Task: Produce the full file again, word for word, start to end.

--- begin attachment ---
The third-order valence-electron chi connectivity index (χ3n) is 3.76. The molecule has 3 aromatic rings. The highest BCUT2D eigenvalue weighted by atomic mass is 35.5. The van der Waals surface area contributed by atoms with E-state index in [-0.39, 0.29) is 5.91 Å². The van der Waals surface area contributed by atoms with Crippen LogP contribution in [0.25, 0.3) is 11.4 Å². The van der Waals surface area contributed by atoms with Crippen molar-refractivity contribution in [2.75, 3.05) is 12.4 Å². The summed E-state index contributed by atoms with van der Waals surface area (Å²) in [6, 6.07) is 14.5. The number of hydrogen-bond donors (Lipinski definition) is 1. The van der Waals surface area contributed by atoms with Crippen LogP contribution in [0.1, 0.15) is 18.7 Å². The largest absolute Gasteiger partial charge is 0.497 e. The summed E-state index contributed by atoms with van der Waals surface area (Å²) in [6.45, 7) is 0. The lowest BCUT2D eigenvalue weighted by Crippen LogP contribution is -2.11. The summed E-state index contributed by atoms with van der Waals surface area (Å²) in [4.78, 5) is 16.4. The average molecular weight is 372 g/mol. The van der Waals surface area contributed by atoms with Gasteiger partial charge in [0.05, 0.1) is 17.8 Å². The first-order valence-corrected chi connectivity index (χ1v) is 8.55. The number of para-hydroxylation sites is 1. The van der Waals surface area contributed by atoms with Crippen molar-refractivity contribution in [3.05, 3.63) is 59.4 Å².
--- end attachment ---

The third-order valence-electron chi connectivity index (χ3n) is 3.76. The molecule has 3 aromatic rings. The highest BCUT2D eigenvalue weighted by atomic mass is 35.5. The van der Waals surface area contributed by atoms with E-state index in [-0.39, 0.29) is 5.91 Å². The van der Waals surface area contributed by atoms with Crippen LogP contribution in [0.25, 0.3) is 11.4 Å². The van der Waals surface area contributed by atoms with Crippen molar-refractivity contribution in [2.75, 3.05) is 12.4 Å². The summed E-state index contributed by atoms with van der Waals surface area (Å²) in [6, 6.07) is 14.5. The number of hydrogen-bond donors (Lipinski definition) is 1. The van der Waals surface area contributed by atoms with Crippen LogP contribution in [0.1, 0.15) is 18.7 Å². The largest absolute Gasteiger partial charge is 0.497 e. The summed E-state index contributed by atoms with van der Waals surface area (Å²) in [6.45, 7) is 0. The lowest BCUT2D eigenvalue weighted by Crippen LogP contribution is -2.11. The summed E-state index contributed by atoms with van der Waals surface area (Å²) in [4.78, 5) is 16.4. The average molecular weight is 372 g/mol. The van der Waals surface area contributed by atoms with Gasteiger partial charge in [0.05, 0.1) is 17.8 Å². The first-order valence-corrected chi connectivity index (χ1v) is 8.55. The number of para-hydroxylation sites is 1. The van der Waals surface area contributed by atoms with Crippen molar-refractivity contribution in [3.05, 3.63) is 59.4 Å².